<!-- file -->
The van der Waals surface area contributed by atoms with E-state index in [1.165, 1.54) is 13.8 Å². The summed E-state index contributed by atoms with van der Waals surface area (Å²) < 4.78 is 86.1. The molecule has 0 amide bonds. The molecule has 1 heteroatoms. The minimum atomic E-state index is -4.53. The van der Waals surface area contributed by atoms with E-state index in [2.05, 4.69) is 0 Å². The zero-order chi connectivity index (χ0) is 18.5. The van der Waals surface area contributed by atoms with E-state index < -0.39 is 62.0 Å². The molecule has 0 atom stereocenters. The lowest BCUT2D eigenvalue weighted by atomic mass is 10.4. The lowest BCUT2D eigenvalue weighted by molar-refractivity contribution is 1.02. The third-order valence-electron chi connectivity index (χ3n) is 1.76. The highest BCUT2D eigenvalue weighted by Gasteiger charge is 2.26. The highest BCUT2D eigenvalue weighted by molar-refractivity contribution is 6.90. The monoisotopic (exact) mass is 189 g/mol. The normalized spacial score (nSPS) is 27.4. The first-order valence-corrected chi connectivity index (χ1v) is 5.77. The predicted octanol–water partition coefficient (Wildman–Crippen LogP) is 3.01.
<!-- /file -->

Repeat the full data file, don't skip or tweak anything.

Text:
The van der Waals surface area contributed by atoms with E-state index in [1.165, 1.54) is 13.8 Å². The summed E-state index contributed by atoms with van der Waals surface area (Å²) < 4.78 is 86.1. The molecule has 0 amide bonds. The molecule has 1 heteroatoms. The minimum atomic E-state index is -4.53. The van der Waals surface area contributed by atoms with E-state index in [2.05, 4.69) is 0 Å². The zero-order chi connectivity index (χ0) is 18.5. The van der Waals surface area contributed by atoms with E-state index < -0.39 is 62.0 Å². The molecule has 0 atom stereocenters. The lowest BCUT2D eigenvalue weighted by atomic mass is 10.4. The lowest BCUT2D eigenvalue weighted by molar-refractivity contribution is 1.02. The third-order valence-electron chi connectivity index (χ3n) is 1.76. The highest BCUT2D eigenvalue weighted by Gasteiger charge is 2.26. The highest BCUT2D eigenvalue weighted by molar-refractivity contribution is 6.90. The monoisotopic (exact) mass is 189 g/mol. The normalized spacial score (nSPS) is 27.4. The first-order valence-corrected chi connectivity index (χ1v) is 5.77. The predicted octanol–water partition coefficient (Wildman–Crippen LogP) is 3.01.